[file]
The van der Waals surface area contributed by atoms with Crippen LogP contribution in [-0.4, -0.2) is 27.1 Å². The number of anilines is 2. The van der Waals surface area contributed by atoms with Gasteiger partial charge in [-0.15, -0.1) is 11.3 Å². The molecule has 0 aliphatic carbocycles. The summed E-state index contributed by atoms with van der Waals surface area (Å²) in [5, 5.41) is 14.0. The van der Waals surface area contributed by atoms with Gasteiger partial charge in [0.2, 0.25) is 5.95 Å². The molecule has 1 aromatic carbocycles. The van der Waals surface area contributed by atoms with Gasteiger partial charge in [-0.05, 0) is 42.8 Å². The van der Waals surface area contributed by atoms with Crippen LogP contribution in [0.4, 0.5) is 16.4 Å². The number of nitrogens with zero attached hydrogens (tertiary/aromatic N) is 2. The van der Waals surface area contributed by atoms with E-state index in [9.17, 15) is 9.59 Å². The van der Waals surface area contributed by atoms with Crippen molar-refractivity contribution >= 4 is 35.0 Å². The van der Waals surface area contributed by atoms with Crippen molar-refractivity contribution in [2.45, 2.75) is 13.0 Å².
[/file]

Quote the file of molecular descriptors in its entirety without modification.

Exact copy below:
The van der Waals surface area contributed by atoms with Crippen LogP contribution in [-0.4, -0.2) is 27.1 Å². The number of anilines is 2. The van der Waals surface area contributed by atoms with Gasteiger partial charge in [-0.15, -0.1) is 11.3 Å². The molecule has 0 aliphatic carbocycles. The summed E-state index contributed by atoms with van der Waals surface area (Å²) in [5, 5.41) is 14.0. The van der Waals surface area contributed by atoms with Gasteiger partial charge in [0.2, 0.25) is 5.95 Å². The molecule has 1 aromatic carbocycles. The van der Waals surface area contributed by atoms with Gasteiger partial charge in [-0.05, 0) is 42.8 Å². The van der Waals surface area contributed by atoms with Crippen LogP contribution in [0.4, 0.5) is 16.4 Å². The number of nitrogens with zero attached hydrogens (tertiary/aromatic N) is 2. The van der Waals surface area contributed by atoms with E-state index in [9.17, 15) is 9.59 Å². The van der Waals surface area contributed by atoms with Crippen molar-refractivity contribution >= 4 is 35.0 Å². The van der Waals surface area contributed by atoms with Crippen molar-refractivity contribution in [2.45, 2.75) is 13.0 Å².